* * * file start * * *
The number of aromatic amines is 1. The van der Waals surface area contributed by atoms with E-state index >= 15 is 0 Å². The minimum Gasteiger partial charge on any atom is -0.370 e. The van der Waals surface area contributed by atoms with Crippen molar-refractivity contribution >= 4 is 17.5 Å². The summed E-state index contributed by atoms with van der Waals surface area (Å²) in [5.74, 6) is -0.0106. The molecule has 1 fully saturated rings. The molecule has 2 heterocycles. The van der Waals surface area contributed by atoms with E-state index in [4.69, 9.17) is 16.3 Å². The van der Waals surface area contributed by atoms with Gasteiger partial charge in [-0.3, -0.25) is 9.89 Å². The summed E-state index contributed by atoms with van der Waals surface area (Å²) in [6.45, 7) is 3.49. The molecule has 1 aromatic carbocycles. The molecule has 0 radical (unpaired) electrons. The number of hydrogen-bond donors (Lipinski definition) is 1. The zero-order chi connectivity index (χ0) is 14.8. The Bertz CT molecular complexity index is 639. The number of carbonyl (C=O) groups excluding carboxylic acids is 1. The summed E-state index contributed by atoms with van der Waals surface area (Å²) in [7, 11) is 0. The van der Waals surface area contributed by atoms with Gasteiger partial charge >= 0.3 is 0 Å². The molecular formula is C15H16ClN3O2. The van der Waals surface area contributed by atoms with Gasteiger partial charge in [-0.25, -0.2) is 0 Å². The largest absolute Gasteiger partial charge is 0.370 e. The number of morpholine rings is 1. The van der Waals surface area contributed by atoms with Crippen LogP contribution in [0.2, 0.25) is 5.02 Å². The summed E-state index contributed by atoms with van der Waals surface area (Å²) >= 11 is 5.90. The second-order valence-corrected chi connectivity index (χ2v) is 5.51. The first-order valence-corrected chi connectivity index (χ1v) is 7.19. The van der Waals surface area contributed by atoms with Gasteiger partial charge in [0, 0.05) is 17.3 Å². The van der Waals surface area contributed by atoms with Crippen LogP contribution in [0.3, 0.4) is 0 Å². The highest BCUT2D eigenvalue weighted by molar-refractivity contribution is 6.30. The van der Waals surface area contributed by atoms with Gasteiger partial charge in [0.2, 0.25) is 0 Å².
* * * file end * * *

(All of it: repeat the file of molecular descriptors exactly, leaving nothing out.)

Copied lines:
The number of aromatic amines is 1. The van der Waals surface area contributed by atoms with E-state index >= 15 is 0 Å². The minimum Gasteiger partial charge on any atom is -0.370 e. The van der Waals surface area contributed by atoms with Crippen molar-refractivity contribution >= 4 is 17.5 Å². The summed E-state index contributed by atoms with van der Waals surface area (Å²) in [5.74, 6) is -0.0106. The molecule has 1 fully saturated rings. The molecule has 2 heterocycles. The van der Waals surface area contributed by atoms with E-state index in [4.69, 9.17) is 16.3 Å². The van der Waals surface area contributed by atoms with Gasteiger partial charge in [-0.3, -0.25) is 9.89 Å². The summed E-state index contributed by atoms with van der Waals surface area (Å²) in [6.45, 7) is 3.49. The molecule has 1 aromatic carbocycles. The molecule has 0 radical (unpaired) electrons. The number of hydrogen-bond donors (Lipinski definition) is 1. The zero-order chi connectivity index (χ0) is 14.8. The Bertz CT molecular complexity index is 639. The number of carbonyl (C=O) groups excluding carboxylic acids is 1. The summed E-state index contributed by atoms with van der Waals surface area (Å²) in [7, 11) is 0. The van der Waals surface area contributed by atoms with Gasteiger partial charge >= 0.3 is 0 Å². The molecular formula is C15H16ClN3O2. The van der Waals surface area contributed by atoms with Gasteiger partial charge in [-0.25, -0.2) is 0 Å². The largest absolute Gasteiger partial charge is 0.370 e. The number of morpholine rings is 1. The van der Waals surface area contributed by atoms with Crippen LogP contribution in [0.2, 0.25) is 5.02 Å². The summed E-state index contributed by atoms with van der Waals surface area (Å²) >= 11 is 5.90. The second-order valence-corrected chi connectivity index (χ2v) is 5.51. The first-order valence-corrected chi connectivity index (χ1v) is 7.19. The van der Waals surface area contributed by atoms with Gasteiger partial charge in [0, 0.05) is 17.3 Å². The van der Waals surface area contributed by atoms with Crippen LogP contribution in [0.3, 0.4) is 0 Å². The highest BCUT2D eigenvalue weighted by molar-refractivity contribution is 6.30. The van der Waals surface area contributed by atoms with Gasteiger partial charge in [0.2, 0.25) is 0 Å².